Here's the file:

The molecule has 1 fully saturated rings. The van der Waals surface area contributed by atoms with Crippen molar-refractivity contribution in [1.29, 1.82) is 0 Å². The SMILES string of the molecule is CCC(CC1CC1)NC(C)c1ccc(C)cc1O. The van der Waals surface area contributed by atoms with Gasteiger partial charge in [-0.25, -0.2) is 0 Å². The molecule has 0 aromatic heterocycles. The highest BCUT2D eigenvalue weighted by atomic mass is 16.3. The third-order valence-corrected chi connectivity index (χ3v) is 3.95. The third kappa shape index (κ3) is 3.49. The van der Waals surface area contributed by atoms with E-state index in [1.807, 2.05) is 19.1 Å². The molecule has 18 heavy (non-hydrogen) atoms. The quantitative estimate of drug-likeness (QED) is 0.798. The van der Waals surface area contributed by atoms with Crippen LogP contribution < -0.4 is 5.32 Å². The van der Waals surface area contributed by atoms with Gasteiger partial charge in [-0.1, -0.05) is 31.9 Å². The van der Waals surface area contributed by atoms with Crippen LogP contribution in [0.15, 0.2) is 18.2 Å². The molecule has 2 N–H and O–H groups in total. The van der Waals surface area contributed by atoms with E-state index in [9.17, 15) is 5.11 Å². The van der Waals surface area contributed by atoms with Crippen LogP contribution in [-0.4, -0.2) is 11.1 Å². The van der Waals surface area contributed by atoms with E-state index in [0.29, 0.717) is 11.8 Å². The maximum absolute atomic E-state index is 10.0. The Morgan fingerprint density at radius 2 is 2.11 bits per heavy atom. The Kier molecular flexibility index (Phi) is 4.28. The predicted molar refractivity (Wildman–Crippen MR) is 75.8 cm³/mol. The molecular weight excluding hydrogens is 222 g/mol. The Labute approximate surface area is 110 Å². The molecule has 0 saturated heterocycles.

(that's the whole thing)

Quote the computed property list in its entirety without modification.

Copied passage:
The molecule has 1 fully saturated rings. The van der Waals surface area contributed by atoms with Crippen molar-refractivity contribution in [1.29, 1.82) is 0 Å². The SMILES string of the molecule is CCC(CC1CC1)NC(C)c1ccc(C)cc1O. The van der Waals surface area contributed by atoms with Gasteiger partial charge in [-0.25, -0.2) is 0 Å². The molecule has 0 aromatic heterocycles. The highest BCUT2D eigenvalue weighted by atomic mass is 16.3. The third-order valence-corrected chi connectivity index (χ3v) is 3.95. The third kappa shape index (κ3) is 3.49. The van der Waals surface area contributed by atoms with E-state index in [1.807, 2.05) is 19.1 Å². The molecule has 18 heavy (non-hydrogen) atoms. The quantitative estimate of drug-likeness (QED) is 0.798. The van der Waals surface area contributed by atoms with Crippen LogP contribution < -0.4 is 5.32 Å². The van der Waals surface area contributed by atoms with Gasteiger partial charge in [-0.1, -0.05) is 31.9 Å². The van der Waals surface area contributed by atoms with Crippen LogP contribution in [0.15, 0.2) is 18.2 Å². The molecule has 2 N–H and O–H groups in total. The van der Waals surface area contributed by atoms with E-state index in [9.17, 15) is 5.11 Å². The van der Waals surface area contributed by atoms with Crippen LogP contribution in [-0.4, -0.2) is 11.1 Å². The van der Waals surface area contributed by atoms with E-state index in [0.29, 0.717) is 11.8 Å². The maximum absolute atomic E-state index is 10.0. The Morgan fingerprint density at radius 2 is 2.11 bits per heavy atom. The Kier molecular flexibility index (Phi) is 4.28. The predicted molar refractivity (Wildman–Crippen MR) is 75.8 cm³/mol. The molecular weight excluding hydrogens is 222 g/mol. The Labute approximate surface area is 110 Å². The molecule has 0 saturated heterocycles.